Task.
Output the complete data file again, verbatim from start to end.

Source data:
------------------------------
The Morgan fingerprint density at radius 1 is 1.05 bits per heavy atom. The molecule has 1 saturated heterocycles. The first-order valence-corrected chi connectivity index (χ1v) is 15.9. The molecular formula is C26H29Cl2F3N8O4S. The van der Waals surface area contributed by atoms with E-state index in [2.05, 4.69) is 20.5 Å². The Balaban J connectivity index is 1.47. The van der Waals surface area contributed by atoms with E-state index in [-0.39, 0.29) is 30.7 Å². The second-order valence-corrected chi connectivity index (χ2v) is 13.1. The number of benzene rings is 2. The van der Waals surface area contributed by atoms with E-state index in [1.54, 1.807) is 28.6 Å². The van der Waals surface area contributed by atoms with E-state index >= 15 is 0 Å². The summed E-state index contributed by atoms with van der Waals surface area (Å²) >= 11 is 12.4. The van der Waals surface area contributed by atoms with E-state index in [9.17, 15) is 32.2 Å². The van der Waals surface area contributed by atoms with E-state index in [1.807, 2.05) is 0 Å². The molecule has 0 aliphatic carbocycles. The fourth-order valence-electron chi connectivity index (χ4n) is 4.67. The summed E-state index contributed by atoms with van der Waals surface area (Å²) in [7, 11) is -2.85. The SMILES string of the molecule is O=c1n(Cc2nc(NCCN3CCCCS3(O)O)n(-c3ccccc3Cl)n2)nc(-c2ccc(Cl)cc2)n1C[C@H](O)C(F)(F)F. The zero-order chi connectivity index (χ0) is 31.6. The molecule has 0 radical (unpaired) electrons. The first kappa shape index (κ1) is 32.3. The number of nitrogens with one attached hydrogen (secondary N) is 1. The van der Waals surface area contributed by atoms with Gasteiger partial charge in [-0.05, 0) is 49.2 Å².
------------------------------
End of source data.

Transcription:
The Morgan fingerprint density at radius 1 is 1.05 bits per heavy atom. The molecule has 1 saturated heterocycles. The first-order valence-corrected chi connectivity index (χ1v) is 15.9. The molecular formula is C26H29Cl2F3N8O4S. The van der Waals surface area contributed by atoms with E-state index in [2.05, 4.69) is 20.5 Å². The Balaban J connectivity index is 1.47. The van der Waals surface area contributed by atoms with E-state index in [-0.39, 0.29) is 30.7 Å². The second-order valence-corrected chi connectivity index (χ2v) is 13.1. The number of benzene rings is 2. The van der Waals surface area contributed by atoms with E-state index in [1.54, 1.807) is 28.6 Å². The van der Waals surface area contributed by atoms with E-state index >= 15 is 0 Å². The summed E-state index contributed by atoms with van der Waals surface area (Å²) >= 11 is 12.4. The van der Waals surface area contributed by atoms with E-state index in [9.17, 15) is 32.2 Å². The van der Waals surface area contributed by atoms with E-state index in [1.807, 2.05) is 0 Å². The molecule has 0 aliphatic carbocycles. The fourth-order valence-electron chi connectivity index (χ4n) is 4.67. The summed E-state index contributed by atoms with van der Waals surface area (Å²) in [7, 11) is -2.85. The SMILES string of the molecule is O=c1n(Cc2nc(NCCN3CCCCS3(O)O)n(-c3ccccc3Cl)n2)nc(-c2ccc(Cl)cc2)n1C[C@H](O)C(F)(F)F. The zero-order chi connectivity index (χ0) is 31.6. The molecule has 0 radical (unpaired) electrons. The first kappa shape index (κ1) is 32.3. The number of nitrogens with one attached hydrogen (secondary N) is 1. The van der Waals surface area contributed by atoms with Gasteiger partial charge in [-0.05, 0) is 49.2 Å².